Our team of bioinformatics specialists provide support in experimental design, data analysis and programming. We take a customer-centered approach, whether advising a new user learning an unfamiliar assay or supporting an established researcher who is developing new cutting-edge methods.
Our data analysis and consultation team members are available to engage during all experimental phases, from planning to implementation, and can discuss technology selection, experimental design and choice of data analysis strategies. We also perform data analysis using reproducible workflows.
We work closely with other Fred Hutch shared resources, including the Cellular Imaging and Proteomics & Metabolomics cores. To ensure an appropriate experimental design is in place prior to seeking bioinformatics support, we strongly encourage researchers to consult with a bioinformatics specialist in a project’s earliest stages.
To schedule consultation or data analysis services with the Hutch Data Core, or to get more information about how we can work with you, contact the data analysis and consultation team lead:
Our dedicated bioinformatics staff have deep expertise in a broad range of sequence-based assays. We tailor our level of engagement to each project’s needs, from helping to troubleshoot code to collaborating on development of complex novel workflows. Our team helps scientists tackle projects of varying complexity, from small pilot runs to surveys of hundreds of specimens analyzed via multiple assays.
Typical supported workflows include whole exome sequencing, targeted amplicon sequencing, somatic variant calling, CRISPR/Cas9 knockout analysis, bulk RNA-seq expression profiling, single-cell expression profiling, and single-cell immune repertoire sequencing. We also analyze epigenomic profiling data and can help users compare these profiles with RNA-seq expression data when available. For more information about our standard workflows, please consult the bioinformatics services of the Genomics & Bioinformatics shared resource.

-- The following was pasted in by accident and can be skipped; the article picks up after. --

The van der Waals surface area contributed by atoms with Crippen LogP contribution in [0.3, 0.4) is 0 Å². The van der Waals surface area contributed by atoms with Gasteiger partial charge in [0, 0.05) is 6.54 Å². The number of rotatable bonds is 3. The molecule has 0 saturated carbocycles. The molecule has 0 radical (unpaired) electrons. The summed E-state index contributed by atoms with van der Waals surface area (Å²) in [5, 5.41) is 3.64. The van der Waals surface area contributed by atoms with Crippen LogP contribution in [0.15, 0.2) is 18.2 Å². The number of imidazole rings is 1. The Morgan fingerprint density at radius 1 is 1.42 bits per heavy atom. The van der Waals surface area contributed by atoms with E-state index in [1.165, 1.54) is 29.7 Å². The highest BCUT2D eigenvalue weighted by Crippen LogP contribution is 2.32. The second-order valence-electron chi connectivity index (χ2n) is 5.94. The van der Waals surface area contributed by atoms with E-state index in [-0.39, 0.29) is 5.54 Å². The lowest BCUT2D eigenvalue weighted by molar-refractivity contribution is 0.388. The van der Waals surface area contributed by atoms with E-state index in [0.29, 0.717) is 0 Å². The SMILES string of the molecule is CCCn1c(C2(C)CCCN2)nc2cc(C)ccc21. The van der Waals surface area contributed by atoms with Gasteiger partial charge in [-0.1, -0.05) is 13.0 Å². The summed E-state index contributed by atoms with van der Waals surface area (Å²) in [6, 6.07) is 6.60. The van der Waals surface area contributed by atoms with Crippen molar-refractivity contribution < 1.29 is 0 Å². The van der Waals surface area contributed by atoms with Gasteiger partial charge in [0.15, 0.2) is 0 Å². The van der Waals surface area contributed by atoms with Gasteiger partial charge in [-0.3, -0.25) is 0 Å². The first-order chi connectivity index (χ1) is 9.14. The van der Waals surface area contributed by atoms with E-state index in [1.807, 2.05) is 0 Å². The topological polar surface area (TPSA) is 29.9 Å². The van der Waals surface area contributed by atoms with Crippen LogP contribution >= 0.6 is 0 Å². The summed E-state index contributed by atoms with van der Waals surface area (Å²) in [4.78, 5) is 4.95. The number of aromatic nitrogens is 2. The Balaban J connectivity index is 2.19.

In addition to focused, shorter-duration projects, we often work with researchers to bring new techniques to the center and to engage in longer-term collaborative work. Larger specialized projects we have contributed to recently include:
For further information about the bioinformatics services we offer, or to schedule a consultation, please email firstname.lastname@example.org.
Modern imaging systems provide an unprecedented capability to observe biological structures, but the size, depth and complexity of these image datasets challenge even top-rated commercial image analysis software.
Our dedicated scientific staff can assist in developing customized image analysis pipelines and algorithms. Our expertise allows us to create the flexible, sophisticated and high-throughput analysis workflows needed to analyze rich imaging datasets by combining data I/O, image pre-processing, image segmentation and feature extraction, metrics collection, display and export.
We also provide consultation to help select the most appropriate imaging techniques and to plan post-acquisition analyses. We work closely with colleagues in the Cellular Imaging shared resource throughout planning and image acquisition to ensure a seamless transfer of data from instruments to our analysis resources.
We perform analysis on a wide range of data types generated by light or electron microscopy, including 2D images, 3D stacks and time series. Example metrics for which we have developed versatile quantitative pipelines include cell/object counting, subcellular localization, signal colocalization, cell tracking and spatial distribution, including crowding or neighbor occupancy. Please see the Cellular Imaging shared resource’s image analysis page for more information.
For further information or to schedule consultation please contact Dr. Julien Dubrulle, image analysis staff scientist in the Cellular Imaging core.
Our bioinformatics staff have considerable experience analyzing proteomics data and are available to assist with downstream analysis for various mass spectrometry-based techniques. In close partnership with members of the Proteomics & Metabolomics shared resource, bioinformatics staff have developed custom deconvolution methods for labeled peptides, helped identify long-lived proteins in yeast through analysis of metabolically labeled peptides, searched for specific secondary structure motifs in the proteomes of non-model organisms, and taught introductory courses on the interpretation of tandem mass spectra.
For assistance analyzing proteomics data please contact Dr. Chenwei Lin, staff scientist in the Proteomics & Metabolomics core.